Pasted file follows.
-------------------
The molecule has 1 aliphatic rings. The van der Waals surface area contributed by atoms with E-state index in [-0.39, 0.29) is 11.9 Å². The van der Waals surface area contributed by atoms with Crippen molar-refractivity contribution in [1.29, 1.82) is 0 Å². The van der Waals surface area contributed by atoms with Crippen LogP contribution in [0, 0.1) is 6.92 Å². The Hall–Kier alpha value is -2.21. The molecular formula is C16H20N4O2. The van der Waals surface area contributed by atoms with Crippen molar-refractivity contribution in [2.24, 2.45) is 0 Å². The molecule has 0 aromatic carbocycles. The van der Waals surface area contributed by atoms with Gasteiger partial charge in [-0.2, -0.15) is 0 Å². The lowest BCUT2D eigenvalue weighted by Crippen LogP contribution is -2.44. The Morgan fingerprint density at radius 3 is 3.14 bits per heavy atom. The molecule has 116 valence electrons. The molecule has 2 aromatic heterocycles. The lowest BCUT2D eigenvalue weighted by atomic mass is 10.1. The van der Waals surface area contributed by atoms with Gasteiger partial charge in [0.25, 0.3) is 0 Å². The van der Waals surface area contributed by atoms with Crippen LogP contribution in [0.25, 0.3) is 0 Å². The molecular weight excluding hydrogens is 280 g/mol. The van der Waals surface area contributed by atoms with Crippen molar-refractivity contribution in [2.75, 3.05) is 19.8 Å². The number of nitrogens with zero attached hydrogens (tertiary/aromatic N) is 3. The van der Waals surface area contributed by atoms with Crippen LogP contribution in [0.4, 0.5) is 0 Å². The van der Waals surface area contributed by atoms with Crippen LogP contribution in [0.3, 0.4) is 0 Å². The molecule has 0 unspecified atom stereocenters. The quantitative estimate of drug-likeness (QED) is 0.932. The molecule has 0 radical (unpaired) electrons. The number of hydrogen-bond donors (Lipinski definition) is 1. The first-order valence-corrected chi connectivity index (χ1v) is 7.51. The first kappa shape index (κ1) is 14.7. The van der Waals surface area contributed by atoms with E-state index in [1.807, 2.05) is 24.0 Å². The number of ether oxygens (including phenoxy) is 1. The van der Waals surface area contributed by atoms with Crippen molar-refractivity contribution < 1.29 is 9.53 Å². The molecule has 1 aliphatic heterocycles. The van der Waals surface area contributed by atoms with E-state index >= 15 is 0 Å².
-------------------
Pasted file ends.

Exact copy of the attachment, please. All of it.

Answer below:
The molecule has 1 aliphatic rings. The van der Waals surface area contributed by atoms with E-state index in [-0.39, 0.29) is 11.9 Å². The van der Waals surface area contributed by atoms with Crippen molar-refractivity contribution in [1.29, 1.82) is 0 Å². The van der Waals surface area contributed by atoms with Crippen LogP contribution in [0, 0.1) is 6.92 Å². The Hall–Kier alpha value is -2.21. The molecular formula is C16H20N4O2. The van der Waals surface area contributed by atoms with Crippen molar-refractivity contribution in [2.24, 2.45) is 0 Å². The molecule has 0 aromatic carbocycles. The van der Waals surface area contributed by atoms with Gasteiger partial charge in [-0.2, -0.15) is 0 Å². The lowest BCUT2D eigenvalue weighted by Crippen LogP contribution is -2.44. The Morgan fingerprint density at radius 3 is 3.14 bits per heavy atom. The molecule has 116 valence electrons. The molecule has 2 aromatic heterocycles. The lowest BCUT2D eigenvalue weighted by atomic mass is 10.1. The van der Waals surface area contributed by atoms with Gasteiger partial charge in [0.25, 0.3) is 0 Å². The van der Waals surface area contributed by atoms with Crippen LogP contribution in [0.25, 0.3) is 0 Å². The molecular weight excluding hydrogens is 280 g/mol. The van der Waals surface area contributed by atoms with Crippen molar-refractivity contribution in [2.75, 3.05) is 19.8 Å². The number of nitrogens with zero attached hydrogens (tertiary/aromatic N) is 3. The van der Waals surface area contributed by atoms with Crippen LogP contribution in [0.4, 0.5) is 0 Å². The van der Waals surface area contributed by atoms with Crippen LogP contribution in [0.3, 0.4) is 0 Å². The molecule has 0 unspecified atom stereocenters. The quantitative estimate of drug-likeness (QED) is 0.932. The molecule has 0 radical (unpaired) electrons. The number of hydrogen-bond donors (Lipinski definition) is 1. The first-order valence-corrected chi connectivity index (χ1v) is 7.51. The first kappa shape index (κ1) is 14.7. The van der Waals surface area contributed by atoms with E-state index in [1.807, 2.05) is 24.0 Å². The number of ether oxygens (including phenoxy) is 1. The van der Waals surface area contributed by atoms with Crippen molar-refractivity contribution < 1.29 is 9.53 Å². The molecule has 1 aliphatic heterocycles. The van der Waals surface area contributed by atoms with E-state index >= 15 is 0 Å².